By THE EDITORIAL BOARD
DECEMBER 3, 2014
The Staten Island grand jury must have seen the same video everyone else did: the one showing a group of New York City police officers swarming and killing an unarmed black man, Eric Garner.
Yet they have declined to bring charges against the plainclothes officer, Daniel Pantaleo, who is seen on the video girdling Mr. Garner’s neck in a chokehold, which the department bans, throwing him to the ground and pushing his head into the pavement.
The imbalance between Mr. Garner’s fate, on a Staten Island sidewalk in July, and his supposed infraction, selling loose cigarettes, is grotesque and outrageous. Though Mr. Garner’s death was officially ruled a homicide, it is not possible to pierce the secrecy of the grand jury, and thus to know why the jurors did not believe that criminal charges were appropriate.
What is clear is this was vicious policing and an innocent man is dead…Any police department that tolerates such conduct, and whose officers are unable or unwilling to defuse such confrontations without killing people, needs to be reformed…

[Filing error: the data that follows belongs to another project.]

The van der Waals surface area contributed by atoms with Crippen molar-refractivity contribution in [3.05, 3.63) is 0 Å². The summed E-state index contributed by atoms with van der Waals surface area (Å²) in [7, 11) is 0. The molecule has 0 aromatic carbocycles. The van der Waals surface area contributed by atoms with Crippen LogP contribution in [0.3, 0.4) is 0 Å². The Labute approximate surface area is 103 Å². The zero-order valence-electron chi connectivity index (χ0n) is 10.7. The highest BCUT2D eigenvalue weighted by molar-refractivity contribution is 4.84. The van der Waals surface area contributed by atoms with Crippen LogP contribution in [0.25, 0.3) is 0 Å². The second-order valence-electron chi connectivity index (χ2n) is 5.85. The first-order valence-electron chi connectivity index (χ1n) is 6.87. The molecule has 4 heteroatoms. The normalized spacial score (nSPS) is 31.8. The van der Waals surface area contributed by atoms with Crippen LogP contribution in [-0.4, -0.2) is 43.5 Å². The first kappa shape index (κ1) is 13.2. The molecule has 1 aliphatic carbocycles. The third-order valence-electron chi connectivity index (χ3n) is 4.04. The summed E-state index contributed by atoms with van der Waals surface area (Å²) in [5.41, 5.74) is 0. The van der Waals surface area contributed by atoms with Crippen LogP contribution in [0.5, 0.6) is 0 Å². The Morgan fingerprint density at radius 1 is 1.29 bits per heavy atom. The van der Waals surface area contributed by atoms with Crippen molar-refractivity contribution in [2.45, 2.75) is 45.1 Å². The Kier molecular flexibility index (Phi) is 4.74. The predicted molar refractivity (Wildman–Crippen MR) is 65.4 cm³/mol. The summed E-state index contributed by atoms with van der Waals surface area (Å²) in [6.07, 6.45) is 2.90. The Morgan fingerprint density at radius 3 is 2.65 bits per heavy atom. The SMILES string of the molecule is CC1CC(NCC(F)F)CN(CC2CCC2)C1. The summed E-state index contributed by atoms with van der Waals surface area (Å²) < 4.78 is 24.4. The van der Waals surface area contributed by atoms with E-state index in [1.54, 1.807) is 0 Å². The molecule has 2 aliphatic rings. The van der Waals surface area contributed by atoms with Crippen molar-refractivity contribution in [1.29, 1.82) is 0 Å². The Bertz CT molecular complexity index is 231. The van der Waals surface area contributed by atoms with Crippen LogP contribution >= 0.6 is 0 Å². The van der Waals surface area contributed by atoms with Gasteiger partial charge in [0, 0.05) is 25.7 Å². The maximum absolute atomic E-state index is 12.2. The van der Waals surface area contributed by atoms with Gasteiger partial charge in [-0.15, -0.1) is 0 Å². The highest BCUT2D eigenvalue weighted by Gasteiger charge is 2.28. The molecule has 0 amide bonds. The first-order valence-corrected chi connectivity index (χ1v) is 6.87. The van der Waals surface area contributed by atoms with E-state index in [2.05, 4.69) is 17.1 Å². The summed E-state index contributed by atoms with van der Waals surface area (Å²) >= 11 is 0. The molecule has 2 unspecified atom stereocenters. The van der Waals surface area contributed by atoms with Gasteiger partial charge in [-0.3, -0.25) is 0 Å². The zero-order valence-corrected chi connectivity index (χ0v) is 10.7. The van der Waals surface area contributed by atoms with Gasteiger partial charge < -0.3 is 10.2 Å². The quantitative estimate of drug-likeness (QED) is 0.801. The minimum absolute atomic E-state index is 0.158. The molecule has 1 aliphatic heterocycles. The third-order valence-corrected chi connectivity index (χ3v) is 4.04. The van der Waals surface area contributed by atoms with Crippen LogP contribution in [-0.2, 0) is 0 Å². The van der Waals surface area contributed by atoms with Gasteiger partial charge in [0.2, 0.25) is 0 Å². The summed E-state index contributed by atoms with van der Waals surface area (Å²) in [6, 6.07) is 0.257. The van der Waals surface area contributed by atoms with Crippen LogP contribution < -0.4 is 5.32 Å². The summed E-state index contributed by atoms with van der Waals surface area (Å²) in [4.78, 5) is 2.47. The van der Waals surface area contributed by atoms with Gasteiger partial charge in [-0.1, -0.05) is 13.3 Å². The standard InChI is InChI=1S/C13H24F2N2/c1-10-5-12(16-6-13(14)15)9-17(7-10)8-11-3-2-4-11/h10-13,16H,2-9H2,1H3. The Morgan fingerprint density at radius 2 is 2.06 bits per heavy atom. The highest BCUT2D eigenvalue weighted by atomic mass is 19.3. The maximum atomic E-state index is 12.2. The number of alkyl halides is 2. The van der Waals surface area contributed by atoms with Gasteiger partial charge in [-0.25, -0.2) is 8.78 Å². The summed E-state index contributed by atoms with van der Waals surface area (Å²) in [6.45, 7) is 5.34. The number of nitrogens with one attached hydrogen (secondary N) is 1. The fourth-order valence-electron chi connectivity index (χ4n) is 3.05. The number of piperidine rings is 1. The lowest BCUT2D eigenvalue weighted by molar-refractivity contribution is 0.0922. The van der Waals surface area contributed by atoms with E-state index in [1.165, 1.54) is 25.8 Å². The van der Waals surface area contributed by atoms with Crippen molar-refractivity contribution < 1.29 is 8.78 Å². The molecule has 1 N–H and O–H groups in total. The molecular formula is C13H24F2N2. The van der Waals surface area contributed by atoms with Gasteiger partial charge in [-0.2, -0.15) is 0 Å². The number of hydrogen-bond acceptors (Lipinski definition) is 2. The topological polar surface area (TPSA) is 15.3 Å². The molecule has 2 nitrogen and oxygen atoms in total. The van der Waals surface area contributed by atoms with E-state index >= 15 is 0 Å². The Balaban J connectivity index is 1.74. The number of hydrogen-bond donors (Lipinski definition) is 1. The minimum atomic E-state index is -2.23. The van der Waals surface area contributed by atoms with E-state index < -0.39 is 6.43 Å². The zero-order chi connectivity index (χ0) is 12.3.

Mayor Bill de Blasio and Police Commissioner William Bratton responded quickly to Wednesday’s development, as they did in July, when anguish and anger flared. Mr. de Blasio went immediately to Staten Island to meet with elected officials, clergy members and other community leaders, and he issued a statement urging that New Yorkers outraged by the grand jury’s failure express themselves in peaceful ways. Protests in New York City on Wednesday unavoidably echoed those in Ferguson, Mo., where an officer escaped indictment for fatally shooting Michael Brown, an unarmed black teenager. Protesters in both places have every right to deplore both outcomes, as well as the appalling frequency of fatal encounters between black men and the police.
New Yorkers, at least, have a mayor and Police Department that have not fully squandered their credibility with the public.
— Shadow And Act (@shadowandact) December 4, 2014